## Square Laminas

#### Problem

A square lamina can be made from 1, 4, 9, 16, 25, ... unit square tiles. But by placing a square hole in the centre of the lamina it is possible to make a "hollow" square lamina from a non-square number such as 32,

^{2}2

^{2}= 36 4 = 32

How many different square laminas can be made from 240 unit square tiles?

#### Solution

If we let `x` be the dimensions of the lamina and `y` be the dimensions of the hollow, we are trying to solve `x`^{2} `y`^{2} = 240.

Writing `x`^{2} `y`^{2} = (`x` + `y`)(`x` `y`) = 240.

We are now looking for two integers that multiply to make 240, but some further analysis is required...

If `x` is odd and the hollow is centrally placed, `y` must also be odd (equal thickness either side, that is, `y` = `x` 2`t`). Similarly if `x` is even then `y` will be even.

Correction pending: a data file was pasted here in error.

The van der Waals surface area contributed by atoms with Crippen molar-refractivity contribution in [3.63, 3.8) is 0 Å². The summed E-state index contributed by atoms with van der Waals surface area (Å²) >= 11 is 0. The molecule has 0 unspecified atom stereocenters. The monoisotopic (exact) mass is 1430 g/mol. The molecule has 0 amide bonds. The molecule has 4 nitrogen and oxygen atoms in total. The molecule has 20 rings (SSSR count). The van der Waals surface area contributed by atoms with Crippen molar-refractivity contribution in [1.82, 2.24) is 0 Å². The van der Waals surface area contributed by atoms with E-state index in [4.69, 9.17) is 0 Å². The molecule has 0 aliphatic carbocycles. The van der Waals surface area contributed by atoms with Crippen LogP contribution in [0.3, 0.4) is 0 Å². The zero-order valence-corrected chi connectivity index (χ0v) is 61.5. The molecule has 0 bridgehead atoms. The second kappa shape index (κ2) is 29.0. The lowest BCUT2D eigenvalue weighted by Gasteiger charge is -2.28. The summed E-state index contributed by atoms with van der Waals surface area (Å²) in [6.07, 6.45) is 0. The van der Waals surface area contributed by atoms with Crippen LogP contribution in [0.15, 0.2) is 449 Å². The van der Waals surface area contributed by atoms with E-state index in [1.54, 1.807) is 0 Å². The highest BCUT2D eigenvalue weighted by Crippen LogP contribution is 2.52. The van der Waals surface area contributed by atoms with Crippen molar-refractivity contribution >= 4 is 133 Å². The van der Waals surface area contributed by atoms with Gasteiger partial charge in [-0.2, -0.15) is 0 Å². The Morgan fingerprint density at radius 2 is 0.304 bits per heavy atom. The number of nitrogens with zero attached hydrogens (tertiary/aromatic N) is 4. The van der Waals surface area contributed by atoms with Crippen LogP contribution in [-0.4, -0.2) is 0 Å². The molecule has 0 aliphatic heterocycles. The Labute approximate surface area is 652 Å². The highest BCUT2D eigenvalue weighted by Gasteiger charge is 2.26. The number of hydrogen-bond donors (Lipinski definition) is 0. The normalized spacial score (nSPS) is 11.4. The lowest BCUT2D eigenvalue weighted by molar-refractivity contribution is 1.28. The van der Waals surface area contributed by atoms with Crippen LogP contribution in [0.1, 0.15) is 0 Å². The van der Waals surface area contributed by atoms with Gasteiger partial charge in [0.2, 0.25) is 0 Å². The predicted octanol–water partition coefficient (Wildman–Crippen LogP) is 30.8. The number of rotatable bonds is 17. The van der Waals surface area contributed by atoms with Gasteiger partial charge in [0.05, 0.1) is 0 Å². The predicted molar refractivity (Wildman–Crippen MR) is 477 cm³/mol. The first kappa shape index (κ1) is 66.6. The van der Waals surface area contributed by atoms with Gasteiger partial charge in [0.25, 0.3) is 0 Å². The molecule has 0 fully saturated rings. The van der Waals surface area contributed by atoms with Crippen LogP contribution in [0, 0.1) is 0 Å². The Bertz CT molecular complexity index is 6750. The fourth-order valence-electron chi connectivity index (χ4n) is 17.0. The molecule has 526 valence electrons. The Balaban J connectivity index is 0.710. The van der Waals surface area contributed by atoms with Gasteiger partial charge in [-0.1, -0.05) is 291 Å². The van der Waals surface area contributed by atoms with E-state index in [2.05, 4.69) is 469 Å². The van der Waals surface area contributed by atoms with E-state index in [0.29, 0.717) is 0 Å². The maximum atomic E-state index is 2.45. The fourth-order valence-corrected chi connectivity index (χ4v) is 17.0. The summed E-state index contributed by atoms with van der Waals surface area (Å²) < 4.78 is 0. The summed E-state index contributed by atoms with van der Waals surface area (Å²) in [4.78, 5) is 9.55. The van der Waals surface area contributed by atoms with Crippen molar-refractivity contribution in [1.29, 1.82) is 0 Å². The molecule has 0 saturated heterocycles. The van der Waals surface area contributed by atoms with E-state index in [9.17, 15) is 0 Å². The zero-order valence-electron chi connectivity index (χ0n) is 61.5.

In both cases (`x` + `y`) and (`x` `y`) will be even, so we are looking for pairs of even factors of 240: They are (2,120), (4,60), (6,40), (8,30), (10,24) and (12,20).

Now (`x` + `y`) + (`x` `y`) = 2`x`, that is the sum of the two factors is 2`x`. Then `y` can be found by knowing that (`x` `y`) is the smaller of the two factors.

2, 120 | x = 61, y = 59 | |

4, 60 | x = 32, y = 28 | |

6, 40 | x = 23, y = 17 | |

8, 30 | x = 19, y = 11 | |

10, 24 | x = 17, y = 7 | |

12, 20 | x = 16, y = 4 |

Can a square lamina be made from any number of starting tiles?

Is there a connection between the number of tiles and the number of solutions?